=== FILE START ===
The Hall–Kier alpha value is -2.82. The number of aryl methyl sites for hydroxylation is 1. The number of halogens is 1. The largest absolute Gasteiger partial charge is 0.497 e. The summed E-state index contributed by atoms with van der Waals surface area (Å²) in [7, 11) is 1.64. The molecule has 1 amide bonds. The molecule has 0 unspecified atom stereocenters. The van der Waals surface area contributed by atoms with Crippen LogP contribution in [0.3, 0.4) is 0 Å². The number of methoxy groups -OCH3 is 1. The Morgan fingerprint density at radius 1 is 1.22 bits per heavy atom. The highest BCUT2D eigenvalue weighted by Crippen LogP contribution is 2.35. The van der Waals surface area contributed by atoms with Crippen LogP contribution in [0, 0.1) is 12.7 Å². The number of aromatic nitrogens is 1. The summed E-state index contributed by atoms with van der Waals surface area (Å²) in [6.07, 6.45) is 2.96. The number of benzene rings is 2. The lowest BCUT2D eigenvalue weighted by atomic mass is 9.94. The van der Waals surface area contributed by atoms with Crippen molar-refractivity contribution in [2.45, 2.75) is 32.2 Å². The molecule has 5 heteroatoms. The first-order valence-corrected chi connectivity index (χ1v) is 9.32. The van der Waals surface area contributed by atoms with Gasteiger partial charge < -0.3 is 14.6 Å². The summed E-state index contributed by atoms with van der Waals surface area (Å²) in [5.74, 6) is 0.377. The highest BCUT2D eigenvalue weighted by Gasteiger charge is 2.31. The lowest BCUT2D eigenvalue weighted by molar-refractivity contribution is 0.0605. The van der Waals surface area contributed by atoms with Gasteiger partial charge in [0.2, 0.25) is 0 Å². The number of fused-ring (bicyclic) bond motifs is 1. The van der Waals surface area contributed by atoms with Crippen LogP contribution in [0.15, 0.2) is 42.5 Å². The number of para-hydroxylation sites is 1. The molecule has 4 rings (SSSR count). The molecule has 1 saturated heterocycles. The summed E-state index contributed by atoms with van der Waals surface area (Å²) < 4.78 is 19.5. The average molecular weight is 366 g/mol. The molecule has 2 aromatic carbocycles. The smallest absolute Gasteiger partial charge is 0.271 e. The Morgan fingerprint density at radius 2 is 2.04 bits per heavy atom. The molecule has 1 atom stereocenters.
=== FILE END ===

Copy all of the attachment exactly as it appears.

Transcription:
The Hall–Kier alpha value is -2.82. The number of aryl methyl sites for hydroxylation is 1. The number of halogens is 1. The largest absolute Gasteiger partial charge is 0.497 e. The summed E-state index contributed by atoms with van der Waals surface area (Å²) in [7, 11) is 1.64. The molecule has 1 amide bonds. The molecule has 0 unspecified atom stereocenters. The van der Waals surface area contributed by atoms with Crippen LogP contribution in [0.3, 0.4) is 0 Å². The number of methoxy groups -OCH3 is 1. The Morgan fingerprint density at radius 1 is 1.22 bits per heavy atom. The highest BCUT2D eigenvalue weighted by Crippen LogP contribution is 2.35. The van der Waals surface area contributed by atoms with Crippen LogP contribution in [0, 0.1) is 12.7 Å². The number of aromatic nitrogens is 1. The summed E-state index contributed by atoms with van der Waals surface area (Å²) in [6.07, 6.45) is 2.96. The number of benzene rings is 2. The lowest BCUT2D eigenvalue weighted by atomic mass is 9.94. The van der Waals surface area contributed by atoms with Crippen molar-refractivity contribution in [2.45, 2.75) is 32.2 Å². The molecule has 5 heteroatoms. The first-order valence-corrected chi connectivity index (χ1v) is 9.32. The van der Waals surface area contributed by atoms with Gasteiger partial charge < -0.3 is 14.6 Å². The summed E-state index contributed by atoms with van der Waals surface area (Å²) in [5.74, 6) is 0.377. The highest BCUT2D eigenvalue weighted by Gasteiger charge is 2.31. The lowest BCUT2D eigenvalue weighted by molar-refractivity contribution is 0.0605. The van der Waals surface area contributed by atoms with Gasteiger partial charge in [0.2, 0.25) is 0 Å². The number of fused-ring (bicyclic) bond motifs is 1. The van der Waals surface area contributed by atoms with Crippen LogP contribution in [0.15, 0.2) is 42.5 Å². The number of para-hydroxylation sites is 1. The molecule has 4 rings (SSSR count). The molecule has 1 saturated heterocycles. The summed E-state index contributed by atoms with van der Waals surface area (Å²) < 4.78 is 19.5. The average molecular weight is 366 g/mol. The molecule has 2 aromatic carbocycles. The smallest absolute Gasteiger partial charge is 0.271 e. The Morgan fingerprint density at radius 2 is 2.04 bits per heavy atom. The molecule has 1 atom stereocenters.